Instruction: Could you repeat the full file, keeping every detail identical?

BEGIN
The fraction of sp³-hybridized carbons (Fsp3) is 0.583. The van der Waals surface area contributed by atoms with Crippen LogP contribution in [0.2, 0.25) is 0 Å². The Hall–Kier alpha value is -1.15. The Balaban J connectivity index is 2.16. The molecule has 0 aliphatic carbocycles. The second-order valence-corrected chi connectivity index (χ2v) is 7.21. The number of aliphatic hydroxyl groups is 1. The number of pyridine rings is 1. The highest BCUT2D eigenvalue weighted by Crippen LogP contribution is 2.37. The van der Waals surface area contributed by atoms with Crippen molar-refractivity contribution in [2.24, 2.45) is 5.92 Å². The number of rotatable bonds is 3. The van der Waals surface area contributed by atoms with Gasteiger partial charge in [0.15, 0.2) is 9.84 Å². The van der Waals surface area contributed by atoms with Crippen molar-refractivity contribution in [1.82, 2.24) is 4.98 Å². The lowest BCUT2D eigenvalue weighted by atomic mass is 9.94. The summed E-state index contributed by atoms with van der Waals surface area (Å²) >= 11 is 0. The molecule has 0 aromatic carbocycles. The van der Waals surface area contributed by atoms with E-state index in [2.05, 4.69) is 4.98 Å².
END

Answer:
The fraction of sp³-hybridized carbons (Fsp3) is 0.583. The van der Waals surface area contributed by atoms with Crippen LogP contribution in [0.2, 0.25) is 0 Å². The Hall–Kier alpha value is -1.15. The Balaban J connectivity index is 2.16. The molecule has 0 aliphatic carbocycles. The second-order valence-corrected chi connectivity index (χ2v) is 7.21. The number of aliphatic hydroxyl groups is 1. The number of pyridine rings is 1. The highest BCUT2D eigenvalue weighted by Crippen LogP contribution is 2.37. The van der Waals surface area contributed by atoms with Crippen molar-refractivity contribution in [2.24, 2.45) is 5.92 Å². The number of rotatable bonds is 3. The van der Waals surface area contributed by atoms with Gasteiger partial charge in [0.15, 0.2) is 9.84 Å². The van der Waals surface area contributed by atoms with Crippen molar-refractivity contribution in [1.82, 2.24) is 4.98 Å². The lowest BCUT2D eigenvalue weighted by atomic mass is 9.94. The summed E-state index contributed by atoms with van der Waals surface area (Å²) >= 11 is 0. The molecule has 0 aromatic carbocycles. The van der Waals surface area contributed by atoms with E-state index in [2.05, 4.69) is 4.98 Å².